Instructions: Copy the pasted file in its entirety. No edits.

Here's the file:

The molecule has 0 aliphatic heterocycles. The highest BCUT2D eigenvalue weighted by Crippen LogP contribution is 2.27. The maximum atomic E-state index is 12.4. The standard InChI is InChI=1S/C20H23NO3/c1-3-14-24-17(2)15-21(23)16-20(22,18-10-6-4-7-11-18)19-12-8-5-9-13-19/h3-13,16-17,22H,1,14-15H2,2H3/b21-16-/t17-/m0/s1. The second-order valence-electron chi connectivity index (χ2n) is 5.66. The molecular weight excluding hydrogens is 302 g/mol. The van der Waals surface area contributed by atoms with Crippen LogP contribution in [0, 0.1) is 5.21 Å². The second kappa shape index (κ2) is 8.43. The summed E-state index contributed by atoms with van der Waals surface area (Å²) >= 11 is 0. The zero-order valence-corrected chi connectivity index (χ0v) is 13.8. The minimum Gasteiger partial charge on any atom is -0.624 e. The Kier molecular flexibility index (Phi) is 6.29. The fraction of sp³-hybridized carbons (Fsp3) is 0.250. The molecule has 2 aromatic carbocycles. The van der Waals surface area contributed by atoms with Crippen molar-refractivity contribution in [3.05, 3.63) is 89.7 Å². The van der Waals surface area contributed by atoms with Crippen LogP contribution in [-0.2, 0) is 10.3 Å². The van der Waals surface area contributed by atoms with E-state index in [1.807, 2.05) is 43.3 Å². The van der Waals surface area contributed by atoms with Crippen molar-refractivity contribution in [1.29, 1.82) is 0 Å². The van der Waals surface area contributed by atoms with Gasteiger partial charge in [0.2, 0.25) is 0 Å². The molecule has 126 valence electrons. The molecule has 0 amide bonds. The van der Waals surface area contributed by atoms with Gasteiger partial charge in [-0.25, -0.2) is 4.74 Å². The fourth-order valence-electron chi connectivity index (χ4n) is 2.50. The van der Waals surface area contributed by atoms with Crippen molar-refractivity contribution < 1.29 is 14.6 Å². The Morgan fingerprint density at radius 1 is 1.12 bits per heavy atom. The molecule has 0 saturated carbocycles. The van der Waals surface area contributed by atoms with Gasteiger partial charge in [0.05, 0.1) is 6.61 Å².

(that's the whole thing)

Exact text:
The molecule has 0 aliphatic heterocycles. The highest BCUT2D eigenvalue weighted by Crippen LogP contribution is 2.27. The maximum atomic E-state index is 12.4. The standard InChI is InChI=1S/C20H23NO3/c1-3-14-24-17(2)15-21(23)16-20(22,18-10-6-4-7-11-18)19-12-8-5-9-13-19/h3-13,16-17,22H,1,14-15H2,2H3/b21-16-/t17-/m0/s1. The second-order valence-electron chi connectivity index (χ2n) is 5.66. The molecular weight excluding hydrogens is 302 g/mol. The van der Waals surface area contributed by atoms with Crippen LogP contribution in [0, 0.1) is 5.21 Å². The second kappa shape index (κ2) is 8.43. The summed E-state index contributed by atoms with van der Waals surface area (Å²) >= 11 is 0. The zero-order valence-corrected chi connectivity index (χ0v) is 13.8. The minimum Gasteiger partial charge on any atom is -0.624 e. The Kier molecular flexibility index (Phi) is 6.29. The fraction of sp³-hybridized carbons (Fsp3) is 0.250. The molecule has 2 aromatic carbocycles. The van der Waals surface area contributed by atoms with Crippen molar-refractivity contribution in [3.05, 3.63) is 89.7 Å². The van der Waals surface area contributed by atoms with Crippen LogP contribution in [-0.2, 0) is 10.3 Å². The van der Waals surface area contributed by atoms with E-state index in [1.807, 2.05) is 43.3 Å². The van der Waals surface area contributed by atoms with Crippen molar-refractivity contribution in [1.29, 1.82) is 0 Å². The van der Waals surface area contributed by atoms with Gasteiger partial charge in [0.2, 0.25) is 0 Å². The molecule has 126 valence electrons. The molecule has 0 amide bonds. The van der Waals surface area contributed by atoms with Gasteiger partial charge in [-0.25, -0.2) is 4.74 Å². The fourth-order valence-electron chi connectivity index (χ4n) is 2.50. The van der Waals surface area contributed by atoms with Crippen molar-refractivity contribution < 1.29 is 14.6 Å². The Morgan fingerprint density at radius 1 is 1.12 bits per heavy atom. The molecule has 0 saturated carbocycles. The van der Waals surface area contributed by atoms with Gasteiger partial charge in [0.05, 0.1) is 6.61 Å².